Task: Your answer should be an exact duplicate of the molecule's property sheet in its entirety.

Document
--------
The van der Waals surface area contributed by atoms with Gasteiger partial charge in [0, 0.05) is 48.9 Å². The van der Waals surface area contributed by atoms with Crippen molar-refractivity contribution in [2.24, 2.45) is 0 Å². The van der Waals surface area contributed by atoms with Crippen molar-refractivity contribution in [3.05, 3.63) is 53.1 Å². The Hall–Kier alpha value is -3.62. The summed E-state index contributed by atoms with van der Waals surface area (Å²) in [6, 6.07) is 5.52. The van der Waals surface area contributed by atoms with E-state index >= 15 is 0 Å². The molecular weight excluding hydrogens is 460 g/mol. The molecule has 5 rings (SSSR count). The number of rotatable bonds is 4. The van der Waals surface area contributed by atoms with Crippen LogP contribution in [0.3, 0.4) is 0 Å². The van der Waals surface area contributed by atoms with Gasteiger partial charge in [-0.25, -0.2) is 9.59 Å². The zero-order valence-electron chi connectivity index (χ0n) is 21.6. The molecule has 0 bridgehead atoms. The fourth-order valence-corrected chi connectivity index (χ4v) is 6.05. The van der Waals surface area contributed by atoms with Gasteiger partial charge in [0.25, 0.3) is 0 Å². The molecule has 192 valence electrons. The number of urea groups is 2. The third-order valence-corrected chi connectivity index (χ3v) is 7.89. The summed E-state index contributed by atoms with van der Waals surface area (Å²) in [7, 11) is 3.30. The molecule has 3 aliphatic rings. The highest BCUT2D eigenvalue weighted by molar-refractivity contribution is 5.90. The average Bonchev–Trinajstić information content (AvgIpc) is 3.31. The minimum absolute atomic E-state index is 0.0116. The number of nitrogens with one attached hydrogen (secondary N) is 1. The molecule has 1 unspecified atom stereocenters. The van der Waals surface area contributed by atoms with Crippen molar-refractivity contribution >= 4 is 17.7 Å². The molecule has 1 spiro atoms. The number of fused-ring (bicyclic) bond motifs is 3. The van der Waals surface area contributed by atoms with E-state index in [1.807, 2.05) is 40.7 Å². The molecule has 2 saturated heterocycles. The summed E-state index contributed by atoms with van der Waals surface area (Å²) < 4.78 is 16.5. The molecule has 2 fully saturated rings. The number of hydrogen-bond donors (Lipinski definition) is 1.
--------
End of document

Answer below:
The van der Waals surface area contributed by atoms with Gasteiger partial charge in [0, 0.05) is 48.9 Å². The van der Waals surface area contributed by atoms with Crippen molar-refractivity contribution in [2.24, 2.45) is 0 Å². The van der Waals surface area contributed by atoms with Crippen molar-refractivity contribution in [3.05, 3.63) is 53.1 Å². The Hall–Kier alpha value is -3.62. The summed E-state index contributed by atoms with van der Waals surface area (Å²) in [6, 6.07) is 5.52. The van der Waals surface area contributed by atoms with E-state index >= 15 is 0 Å². The molecular weight excluding hydrogens is 460 g/mol. The molecule has 5 rings (SSSR count). The number of rotatable bonds is 4. The van der Waals surface area contributed by atoms with Crippen LogP contribution in [0.3, 0.4) is 0 Å². The van der Waals surface area contributed by atoms with Gasteiger partial charge in [-0.25, -0.2) is 9.59 Å². The zero-order valence-electron chi connectivity index (χ0n) is 21.6. The molecule has 0 bridgehead atoms. The fourth-order valence-corrected chi connectivity index (χ4v) is 6.05. The van der Waals surface area contributed by atoms with Gasteiger partial charge in [0.25, 0.3) is 0 Å². The molecule has 192 valence electrons. The number of urea groups is 2. The third-order valence-corrected chi connectivity index (χ3v) is 7.89. The summed E-state index contributed by atoms with van der Waals surface area (Å²) in [7, 11) is 3.30. The molecule has 3 aliphatic rings. The highest BCUT2D eigenvalue weighted by molar-refractivity contribution is 5.90. The average Bonchev–Trinajstić information content (AvgIpc) is 3.31. The minimum absolute atomic E-state index is 0.0116. The number of nitrogens with one attached hydrogen (secondary N) is 1. The molecule has 1 unspecified atom stereocenters. The van der Waals surface area contributed by atoms with Crippen molar-refractivity contribution >= 4 is 17.7 Å². The molecule has 1 spiro atoms. The number of fused-ring (bicyclic) bond motifs is 3. The van der Waals surface area contributed by atoms with E-state index in [1.807, 2.05) is 40.7 Å². The molecule has 2 saturated heterocycles. The summed E-state index contributed by atoms with van der Waals surface area (Å²) < 4.78 is 16.5. The molecule has 2 fully saturated rings. The number of hydrogen-bond donors (Lipinski definition) is 1.